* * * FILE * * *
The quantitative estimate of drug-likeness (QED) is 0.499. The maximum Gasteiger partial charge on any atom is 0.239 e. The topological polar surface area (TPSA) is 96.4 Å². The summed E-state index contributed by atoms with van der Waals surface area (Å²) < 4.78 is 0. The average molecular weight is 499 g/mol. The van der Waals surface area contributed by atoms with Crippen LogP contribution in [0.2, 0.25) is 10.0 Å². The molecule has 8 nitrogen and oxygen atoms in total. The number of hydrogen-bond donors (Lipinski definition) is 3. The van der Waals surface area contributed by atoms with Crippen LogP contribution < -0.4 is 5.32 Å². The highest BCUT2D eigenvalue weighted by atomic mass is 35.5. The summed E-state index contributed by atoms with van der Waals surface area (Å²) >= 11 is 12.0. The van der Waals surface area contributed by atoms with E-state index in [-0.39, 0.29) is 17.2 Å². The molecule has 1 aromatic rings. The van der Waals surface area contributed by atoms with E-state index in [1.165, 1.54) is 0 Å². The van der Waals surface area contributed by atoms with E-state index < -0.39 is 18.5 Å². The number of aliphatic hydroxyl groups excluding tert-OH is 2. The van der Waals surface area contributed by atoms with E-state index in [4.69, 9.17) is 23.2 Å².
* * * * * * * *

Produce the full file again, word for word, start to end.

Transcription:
The quantitative estimate of drug-likeness (QED) is 0.499. The maximum Gasteiger partial charge on any atom is 0.239 e. The topological polar surface area (TPSA) is 96.4 Å². The summed E-state index contributed by atoms with van der Waals surface area (Å²) < 4.78 is 0. The average molecular weight is 499 g/mol. The van der Waals surface area contributed by atoms with Crippen LogP contribution in [0.2, 0.25) is 10.0 Å². The molecule has 8 nitrogen and oxygen atoms in total. The number of hydrogen-bond donors (Lipinski definition) is 3. The van der Waals surface area contributed by atoms with Crippen LogP contribution < -0.4 is 5.32 Å². The highest BCUT2D eigenvalue weighted by atomic mass is 35.5. The summed E-state index contributed by atoms with van der Waals surface area (Å²) >= 11 is 12.0. The van der Waals surface area contributed by atoms with E-state index in [-0.39, 0.29) is 17.2 Å². The molecule has 1 aromatic rings. The van der Waals surface area contributed by atoms with E-state index in [1.165, 1.54) is 0 Å². The van der Waals surface area contributed by atoms with E-state index < -0.39 is 18.5 Å². The number of aliphatic hydroxyl groups excluding tert-OH is 2. The van der Waals surface area contributed by atoms with E-state index in [4.69, 9.17) is 23.2 Å².